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South Africa has the largest epidemic on sex workers and their clients, partners, and children led the country’s department of health, together with partners in both the government and civil society, to create a National Strategic Plan on /AIDS, South Africa’s health officials have called for the decriminalisation of sex work since at least 2007.

Health workers and health rights activists interviewed said that criminalisation obstructs efforts to prevent and treat infections among sex workers.

Decriminalisation creates safer working conditions for sex workers and maximizes their protection and dignity.

“South African sex workers deserve to live in dignity and provide for their families without fear and shame,” Vidima said.

“All over the world we and other rights groups find the same patterns of abuse where sex work is criminalised.” The 70-page report, “Why Sex Work Should be Decriminalised in South Africa,” documents violence experienced by sex workers in South Africa, and their difficulties in reporting crimes and creating safe places to work.

Sex workers also reported being sexually exploited by police and forced to pay bribes to officers.

The South African Police Service should investigate abuses by its officers against sex workers, including sexual exploitation, extortion, and harassment, and place a moratorium on arrests until a new law is passed.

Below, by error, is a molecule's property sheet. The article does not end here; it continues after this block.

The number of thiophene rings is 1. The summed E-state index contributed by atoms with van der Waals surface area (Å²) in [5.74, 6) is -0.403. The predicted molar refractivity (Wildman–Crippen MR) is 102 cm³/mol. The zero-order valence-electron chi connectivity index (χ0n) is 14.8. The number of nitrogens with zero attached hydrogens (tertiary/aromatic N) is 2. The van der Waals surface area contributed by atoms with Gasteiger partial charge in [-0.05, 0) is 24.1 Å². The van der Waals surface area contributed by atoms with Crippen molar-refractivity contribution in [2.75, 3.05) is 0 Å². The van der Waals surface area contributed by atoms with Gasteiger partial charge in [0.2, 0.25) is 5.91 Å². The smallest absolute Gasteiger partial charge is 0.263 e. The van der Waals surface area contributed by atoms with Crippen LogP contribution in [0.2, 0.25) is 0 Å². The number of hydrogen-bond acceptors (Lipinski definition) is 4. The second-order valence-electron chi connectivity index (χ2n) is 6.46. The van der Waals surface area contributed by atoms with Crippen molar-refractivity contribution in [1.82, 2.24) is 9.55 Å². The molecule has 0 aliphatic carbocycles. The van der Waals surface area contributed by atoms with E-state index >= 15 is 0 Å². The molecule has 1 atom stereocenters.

Those who engage in sex work are entitled to the same rights and freedoms as everyone else.

Criminalisation of the sale or purchase of sex by consenting adults creates conditions in which violence and other abuse is tolerated, Human Rights Watch and said.The report highlights deep inconsistencies between different government bodies in their approaches to sex work and services for sex workers.The most notable difference was between the national department of health, which makes efforts to support sex workers with access to health care, and the criminal justice system, which takes a punitive approach.Sima (not her real name) lives in a small, dilapidated house in a sprawling township on the outskirts of Cape Town, South Africa. “I wish I could just go away — not be with them while they are fighting,” she said. The reason for the gap, South Africa’s minister of health said last year, is "sugar daddies" — older men who have sex with much younger women.Most nights, she and her siblings go to bed hungry. “We just drink water and go to sleep.” Her mother works part-time as a cleaner. A few months ago, while visiting her older sister who lives a few blocks away, Sima was washing clothes near the road. Like many schools in Africa, the Centre of Science and Technology (COSAT) — a public high school near Cape Town — cautions girls about these relationships.

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